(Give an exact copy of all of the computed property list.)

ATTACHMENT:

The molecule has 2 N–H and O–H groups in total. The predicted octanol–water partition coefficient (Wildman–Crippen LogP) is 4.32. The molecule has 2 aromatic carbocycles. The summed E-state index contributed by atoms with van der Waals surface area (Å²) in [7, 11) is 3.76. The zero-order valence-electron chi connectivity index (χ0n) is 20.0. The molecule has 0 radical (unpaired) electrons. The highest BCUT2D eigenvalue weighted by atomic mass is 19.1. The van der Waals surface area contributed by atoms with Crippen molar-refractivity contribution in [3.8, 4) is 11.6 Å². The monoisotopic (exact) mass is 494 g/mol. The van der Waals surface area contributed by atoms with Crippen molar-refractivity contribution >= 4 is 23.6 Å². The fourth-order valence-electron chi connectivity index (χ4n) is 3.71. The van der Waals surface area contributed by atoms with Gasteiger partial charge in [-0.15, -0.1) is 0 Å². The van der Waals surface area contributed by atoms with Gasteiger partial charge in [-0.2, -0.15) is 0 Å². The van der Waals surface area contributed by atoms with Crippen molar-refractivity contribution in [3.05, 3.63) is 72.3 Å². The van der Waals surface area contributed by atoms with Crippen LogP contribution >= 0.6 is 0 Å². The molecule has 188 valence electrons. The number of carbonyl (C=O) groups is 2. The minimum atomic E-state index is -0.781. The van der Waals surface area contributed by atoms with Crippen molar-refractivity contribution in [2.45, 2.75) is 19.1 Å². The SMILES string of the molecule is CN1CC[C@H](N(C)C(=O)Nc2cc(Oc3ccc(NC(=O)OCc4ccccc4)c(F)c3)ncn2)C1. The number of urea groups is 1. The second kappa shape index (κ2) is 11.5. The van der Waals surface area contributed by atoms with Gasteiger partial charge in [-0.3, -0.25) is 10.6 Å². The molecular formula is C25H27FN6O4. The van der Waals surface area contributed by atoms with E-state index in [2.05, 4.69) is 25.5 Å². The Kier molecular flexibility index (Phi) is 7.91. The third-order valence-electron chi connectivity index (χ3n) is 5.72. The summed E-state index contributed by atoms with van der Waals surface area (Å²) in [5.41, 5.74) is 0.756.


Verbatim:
The molecule has 2 N–H and O–H groups in total. The predicted octanol–water partition coefficient (Wildman–Crippen LogP) is 4.32. The molecule has 2 aromatic carbocycles. The summed E-state index contributed by atoms with van der Waals surface area (Å²) in [7, 11) is 3.76. The zero-order valence-electron chi connectivity index (χ0n) is 20.0. The molecule has 0 radical (unpaired) electrons. The highest BCUT2D eigenvalue weighted by atomic mass is 19.1. The van der Waals surface area contributed by atoms with Crippen molar-refractivity contribution in [3.8, 4) is 11.6 Å². The monoisotopic (exact) mass is 494 g/mol. The van der Waals surface area contributed by atoms with Crippen molar-refractivity contribution >= 4 is 23.6 Å². The fourth-order valence-electron chi connectivity index (χ4n) is 3.71. The van der Waals surface area contributed by atoms with Gasteiger partial charge in [-0.15, -0.1) is 0 Å². The van der Waals surface area contributed by atoms with Gasteiger partial charge in [-0.2, -0.15) is 0 Å². The van der Waals surface area contributed by atoms with Crippen molar-refractivity contribution in [3.05, 3.63) is 72.3 Å². The van der Waals surface area contributed by atoms with Crippen LogP contribution >= 0.6 is 0 Å². The molecule has 188 valence electrons. The number of carbonyl (C=O) groups is 2. The minimum atomic E-state index is -0.781. The van der Waals surface area contributed by atoms with Crippen molar-refractivity contribution in [2.45, 2.75) is 19.1 Å². The SMILES string of the molecule is CN1CC[C@H](N(C)C(=O)Nc2cc(Oc3ccc(NC(=O)OCc4ccccc4)c(F)c3)ncn2)C1. The number of urea groups is 1. The second kappa shape index (κ2) is 11.5. The van der Waals surface area contributed by atoms with Gasteiger partial charge in [-0.3, -0.25) is 10.6 Å². The molecular formula is C25H27FN6O4. The van der Waals surface area contributed by atoms with E-state index in [2.05, 4.69) is 25.5 Å². The Kier molecular flexibility index (Phi) is 7.91. The third-order valence-electron chi connectivity index (χ3n) is 5.72. The summed E-state index contributed by atoms with van der Waals surface area (Å²) in [5.41, 5.74) is 0.756.